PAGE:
By Ron Wilson, director of the Huck Boyd National Institute for Rural Development at Kansas State University.
“Our state was created by pioneers who came here and built their homes. Then they got together with their neighbors and built their churches and their schools and their communities. We need to do that again.” Those are the words of Cheryl Lyn Higgins, a passionate advocate of rural communities. She is the director of a new initiative which is benefitting rural Kansas.
Cheryl Lyn Higgins is director of Neighborhood Initiatives for the Sisters of St. Joseph, a Catholic order based in Concordia. The Sisters of St. Joseph was founded in France in 1650.
In 1836, several sisters traveled from France to what was then the U.S. frontier. In 1883, they set up a school in Concordia and organized other schools and hospitals around the region. At Concordia, they established a motherhouse to serve as their convent and academy. In 1902, the cornerstone was laid for a new motherhouse, which is an awesome five-story brick building that now serves as headquarters for the Sisters’ activities and home for more than 30 retired Sisters. Other Sisters are living and working in other communities around the region.
“Earlier in the century, the Sisters ran orphanages and hospitals to meet the needs of that time,” Cheryl Lyn said. “Now they are working on how to meet the needs of our current time.” They are also concerned about the depopulation of rural communities. One way of responding to such community needs is a new project they call Neighborhood Initiatives, directed by Cheryl Lyn Higgins.
Cheryl Lyn is from Winfield originally. She was a newscaster and radio station manager in south central Kansas and northern Oklahoma before becoming the Chamber of Commerce director in McPherson and subsequently in Junction City. Among many other activities, she operated an outstanding community leadership development program.
In 2010, her son saw a listing for the position of Director of Neighborhood Initiatives for the Sisters of St. Joseph and encouraged her to apply. Ultimately she got the job.
“It’s a real credit to the Sisters that they genuinely want to serve the people in these communities,” Cheryl Lyn said. “And, they were willing to allow us to experiment with this position.”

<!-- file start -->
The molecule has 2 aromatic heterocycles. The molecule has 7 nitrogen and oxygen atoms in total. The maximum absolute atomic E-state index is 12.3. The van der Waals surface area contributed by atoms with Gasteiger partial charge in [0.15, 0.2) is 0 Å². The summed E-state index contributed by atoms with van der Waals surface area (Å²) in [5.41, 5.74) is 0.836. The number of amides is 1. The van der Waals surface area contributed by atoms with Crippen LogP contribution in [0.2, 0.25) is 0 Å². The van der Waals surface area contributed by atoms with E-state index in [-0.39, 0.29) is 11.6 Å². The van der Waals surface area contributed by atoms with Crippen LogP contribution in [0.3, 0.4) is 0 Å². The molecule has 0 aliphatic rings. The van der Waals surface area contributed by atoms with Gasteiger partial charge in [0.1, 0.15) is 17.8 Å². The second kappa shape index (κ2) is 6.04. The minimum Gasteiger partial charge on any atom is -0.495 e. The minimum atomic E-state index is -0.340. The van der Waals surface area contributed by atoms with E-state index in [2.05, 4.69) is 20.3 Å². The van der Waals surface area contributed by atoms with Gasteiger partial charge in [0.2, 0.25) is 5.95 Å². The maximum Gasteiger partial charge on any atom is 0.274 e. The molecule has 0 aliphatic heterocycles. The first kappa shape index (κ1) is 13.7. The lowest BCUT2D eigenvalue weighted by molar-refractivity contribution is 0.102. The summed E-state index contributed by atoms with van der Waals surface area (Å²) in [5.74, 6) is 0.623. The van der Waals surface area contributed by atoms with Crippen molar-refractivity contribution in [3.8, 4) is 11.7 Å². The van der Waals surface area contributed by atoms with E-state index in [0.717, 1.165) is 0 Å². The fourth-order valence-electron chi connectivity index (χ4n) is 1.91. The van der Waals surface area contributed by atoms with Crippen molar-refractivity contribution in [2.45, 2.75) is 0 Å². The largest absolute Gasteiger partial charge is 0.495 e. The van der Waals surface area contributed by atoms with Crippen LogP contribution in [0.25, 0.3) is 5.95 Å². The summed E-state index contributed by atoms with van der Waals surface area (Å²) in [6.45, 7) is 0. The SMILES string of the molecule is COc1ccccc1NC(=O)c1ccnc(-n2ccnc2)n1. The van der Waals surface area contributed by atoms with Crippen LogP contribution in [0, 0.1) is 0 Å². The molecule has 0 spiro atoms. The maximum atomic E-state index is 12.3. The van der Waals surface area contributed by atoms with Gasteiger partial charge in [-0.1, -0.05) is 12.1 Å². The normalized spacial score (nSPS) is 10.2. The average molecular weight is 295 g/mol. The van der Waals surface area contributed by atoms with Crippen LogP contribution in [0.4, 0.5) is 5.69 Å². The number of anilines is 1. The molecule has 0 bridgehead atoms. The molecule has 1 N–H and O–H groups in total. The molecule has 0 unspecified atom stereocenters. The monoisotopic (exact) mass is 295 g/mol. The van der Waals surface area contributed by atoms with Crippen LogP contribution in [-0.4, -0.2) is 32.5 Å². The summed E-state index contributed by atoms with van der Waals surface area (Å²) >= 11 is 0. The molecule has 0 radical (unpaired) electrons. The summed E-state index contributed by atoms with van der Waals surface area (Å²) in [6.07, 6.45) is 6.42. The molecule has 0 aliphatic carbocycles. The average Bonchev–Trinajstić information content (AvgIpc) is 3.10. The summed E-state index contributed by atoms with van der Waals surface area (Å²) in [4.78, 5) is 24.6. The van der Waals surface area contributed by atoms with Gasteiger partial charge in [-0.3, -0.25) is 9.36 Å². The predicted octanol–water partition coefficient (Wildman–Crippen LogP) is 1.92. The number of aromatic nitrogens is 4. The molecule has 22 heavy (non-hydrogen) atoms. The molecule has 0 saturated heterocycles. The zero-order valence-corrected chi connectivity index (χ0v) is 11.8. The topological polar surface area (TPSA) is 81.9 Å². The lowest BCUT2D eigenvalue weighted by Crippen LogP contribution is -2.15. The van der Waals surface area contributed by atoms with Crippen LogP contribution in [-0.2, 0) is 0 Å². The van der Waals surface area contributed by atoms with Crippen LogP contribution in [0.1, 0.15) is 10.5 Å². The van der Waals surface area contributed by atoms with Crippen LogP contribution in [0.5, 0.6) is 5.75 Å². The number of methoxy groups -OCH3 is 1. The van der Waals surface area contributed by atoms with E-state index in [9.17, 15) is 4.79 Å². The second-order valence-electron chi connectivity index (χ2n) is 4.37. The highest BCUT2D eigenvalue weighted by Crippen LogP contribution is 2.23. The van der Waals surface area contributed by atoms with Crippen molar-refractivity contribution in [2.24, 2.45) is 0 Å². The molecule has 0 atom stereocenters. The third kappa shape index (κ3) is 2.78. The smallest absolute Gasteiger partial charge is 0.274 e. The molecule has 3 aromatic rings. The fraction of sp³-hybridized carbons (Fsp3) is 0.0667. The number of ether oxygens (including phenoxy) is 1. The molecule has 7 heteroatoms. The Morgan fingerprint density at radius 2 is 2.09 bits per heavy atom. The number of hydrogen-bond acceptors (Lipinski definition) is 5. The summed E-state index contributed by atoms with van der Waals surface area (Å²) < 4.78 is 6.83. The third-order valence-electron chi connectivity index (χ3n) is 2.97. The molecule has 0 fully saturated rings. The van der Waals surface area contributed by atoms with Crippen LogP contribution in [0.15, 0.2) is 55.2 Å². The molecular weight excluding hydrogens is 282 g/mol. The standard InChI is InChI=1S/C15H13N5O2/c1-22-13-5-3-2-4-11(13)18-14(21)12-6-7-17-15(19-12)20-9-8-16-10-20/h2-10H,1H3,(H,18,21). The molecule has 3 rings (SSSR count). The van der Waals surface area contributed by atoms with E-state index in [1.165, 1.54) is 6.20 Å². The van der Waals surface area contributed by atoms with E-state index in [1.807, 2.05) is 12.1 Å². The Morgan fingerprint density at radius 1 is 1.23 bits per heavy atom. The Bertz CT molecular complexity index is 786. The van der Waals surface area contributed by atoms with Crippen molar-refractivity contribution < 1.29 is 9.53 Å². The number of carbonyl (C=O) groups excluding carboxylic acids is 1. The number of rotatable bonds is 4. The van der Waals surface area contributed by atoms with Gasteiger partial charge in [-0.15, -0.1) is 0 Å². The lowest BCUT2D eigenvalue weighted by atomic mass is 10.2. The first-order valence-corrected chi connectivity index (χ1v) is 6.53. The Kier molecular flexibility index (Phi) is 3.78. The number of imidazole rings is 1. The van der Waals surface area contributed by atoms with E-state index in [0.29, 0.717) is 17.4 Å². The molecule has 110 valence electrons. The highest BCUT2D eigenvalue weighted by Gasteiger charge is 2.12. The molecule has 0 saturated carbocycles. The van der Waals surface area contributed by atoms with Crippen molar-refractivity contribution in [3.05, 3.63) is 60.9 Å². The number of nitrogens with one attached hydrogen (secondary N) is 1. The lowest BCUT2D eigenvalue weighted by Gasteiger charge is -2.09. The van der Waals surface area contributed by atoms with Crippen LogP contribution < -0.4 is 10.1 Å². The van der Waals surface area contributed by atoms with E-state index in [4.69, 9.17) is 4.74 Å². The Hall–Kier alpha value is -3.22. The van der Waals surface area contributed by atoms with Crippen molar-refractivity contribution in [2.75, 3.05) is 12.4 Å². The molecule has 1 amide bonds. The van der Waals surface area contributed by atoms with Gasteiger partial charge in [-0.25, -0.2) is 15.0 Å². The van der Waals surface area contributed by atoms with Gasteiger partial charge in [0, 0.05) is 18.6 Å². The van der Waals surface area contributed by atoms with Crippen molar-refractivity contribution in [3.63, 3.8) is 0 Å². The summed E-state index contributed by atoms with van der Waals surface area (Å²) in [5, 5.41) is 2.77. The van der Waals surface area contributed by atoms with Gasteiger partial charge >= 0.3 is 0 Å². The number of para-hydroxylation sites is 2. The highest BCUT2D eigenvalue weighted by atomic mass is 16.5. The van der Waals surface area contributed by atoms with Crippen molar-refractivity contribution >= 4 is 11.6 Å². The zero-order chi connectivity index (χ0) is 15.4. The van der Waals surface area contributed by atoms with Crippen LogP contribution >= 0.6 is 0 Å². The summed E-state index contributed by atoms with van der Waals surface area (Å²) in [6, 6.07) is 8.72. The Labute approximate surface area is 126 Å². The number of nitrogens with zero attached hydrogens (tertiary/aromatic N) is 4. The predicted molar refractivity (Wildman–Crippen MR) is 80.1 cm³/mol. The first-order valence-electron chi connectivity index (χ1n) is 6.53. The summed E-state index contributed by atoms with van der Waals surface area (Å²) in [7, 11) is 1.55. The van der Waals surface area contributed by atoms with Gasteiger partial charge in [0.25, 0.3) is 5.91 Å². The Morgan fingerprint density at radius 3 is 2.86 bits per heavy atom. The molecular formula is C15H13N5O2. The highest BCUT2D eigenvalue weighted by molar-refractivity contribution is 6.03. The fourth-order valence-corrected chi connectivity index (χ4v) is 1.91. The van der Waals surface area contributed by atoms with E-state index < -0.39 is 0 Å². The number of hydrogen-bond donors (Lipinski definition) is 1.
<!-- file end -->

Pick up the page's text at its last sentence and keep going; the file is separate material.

The first part of this new outreach was to hold community conversations to identify the most pressing needs. Those needs varied, but a common theme was the need for leadership. So, Cheryl Lyn drew on her previous experience and designed a leadership development program for communities where Sisters are located, such as Ellis, Kansas, a town of 1,852 people. Now, that’s rural.
“Some people have been in leadership positions for a long time, but not enough new people are stepping up to serve,” Cheryl Lyn said. “The mayor of Ellis has been mayor for 15 years. In the last five years he has waited to file for re-election until the last possible day, in hopes that someone else would step up. And apart from elective office, we need others who will give their time and effort for their communities in various ways.”
In September 2011, a community conversation was held in Ellis. Subsequently a leadership class was launched, involving people from various walks of life and even including a high school student. “We have been so delighted with the results,” Cheryl Lyn said. “Class members are already working on housing initiatives and downtown revitalization, and taking ownership of next year’s program.”
It went so well that such leadership development is now being offered to any rural community in the region at no charge whatsoever. Participants do not pay any fee. Requests have come from as far away as Wellington. For more information, go to Neighborhood Initiatives.
To Cheryl Lyn, local grassroots leadership will be needed to make a difference and fight the pattern of rural depopulation across the state. We salute the Sisters of St. Joseph for fostering such leadership.
“There’s a wealth of opportunity in our communities: Buildings to be renovated, history to be preserved, and downtowns to be revitalized with small businesses,” Cheryl Lyn said. “Like the pioneers, we have the spirit to rebuild our civic, religious, and economic communities.”
The mission of the Huck Boyd National Institute for Rural Development is to enhance rural development by helping rural people help themselves. The Kansas Profile radio series and columns are produced with assistance from the K-State Research and Extension Department of Communications News Unit. A photo of Ron Wilson is available. Audio and text files of Kansas Profiles are also available. For more information about the Huck Boyd Institute, interested persons can visit Huck Boyd National Institute for Rural Development.